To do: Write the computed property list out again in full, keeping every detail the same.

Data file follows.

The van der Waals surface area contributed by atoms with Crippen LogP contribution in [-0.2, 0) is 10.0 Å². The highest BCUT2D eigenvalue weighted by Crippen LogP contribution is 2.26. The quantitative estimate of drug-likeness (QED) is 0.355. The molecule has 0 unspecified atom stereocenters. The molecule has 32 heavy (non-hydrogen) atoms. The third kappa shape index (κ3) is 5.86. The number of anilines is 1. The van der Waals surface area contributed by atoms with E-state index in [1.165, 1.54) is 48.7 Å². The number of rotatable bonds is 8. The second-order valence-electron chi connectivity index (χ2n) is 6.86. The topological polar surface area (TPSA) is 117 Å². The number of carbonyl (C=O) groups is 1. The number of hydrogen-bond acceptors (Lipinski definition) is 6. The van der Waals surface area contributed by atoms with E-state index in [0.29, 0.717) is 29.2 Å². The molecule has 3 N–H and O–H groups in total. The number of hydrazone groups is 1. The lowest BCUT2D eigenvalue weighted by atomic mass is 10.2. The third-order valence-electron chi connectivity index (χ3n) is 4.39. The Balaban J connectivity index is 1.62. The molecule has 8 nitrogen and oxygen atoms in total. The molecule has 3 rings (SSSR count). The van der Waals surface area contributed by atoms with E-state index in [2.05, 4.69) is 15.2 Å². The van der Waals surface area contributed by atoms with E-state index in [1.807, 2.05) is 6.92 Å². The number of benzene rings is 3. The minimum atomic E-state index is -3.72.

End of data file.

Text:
The van der Waals surface area contributed by atoms with Crippen LogP contribution in [-0.2, 0) is 10.0 Å². The highest BCUT2D eigenvalue weighted by Crippen LogP contribution is 2.26. The quantitative estimate of drug-likeness (QED) is 0.355. The molecule has 0 unspecified atom stereocenters. The molecule has 32 heavy (non-hydrogen) atoms. The third kappa shape index (κ3) is 5.86. The number of anilines is 1. The van der Waals surface area contributed by atoms with E-state index in [1.165, 1.54) is 48.7 Å². The number of rotatable bonds is 8. The second-order valence-electron chi connectivity index (χ2n) is 6.86. The topological polar surface area (TPSA) is 117 Å². The number of carbonyl (C=O) groups is 1. The number of hydrogen-bond acceptors (Lipinski definition) is 6. The van der Waals surface area contributed by atoms with E-state index in [0.29, 0.717) is 29.2 Å². The molecule has 3 N–H and O–H groups in total. The number of hydrazone groups is 1. The lowest BCUT2D eigenvalue weighted by atomic mass is 10.2. The third-order valence-electron chi connectivity index (χ3n) is 4.39. The Balaban J connectivity index is 1.62. The molecule has 8 nitrogen and oxygen atoms in total. The molecule has 3 rings (SSSR count). The van der Waals surface area contributed by atoms with E-state index in [2.05, 4.69) is 15.2 Å². The van der Waals surface area contributed by atoms with E-state index in [1.807, 2.05) is 6.92 Å². The number of benzene rings is 3. The minimum atomic E-state index is -3.72.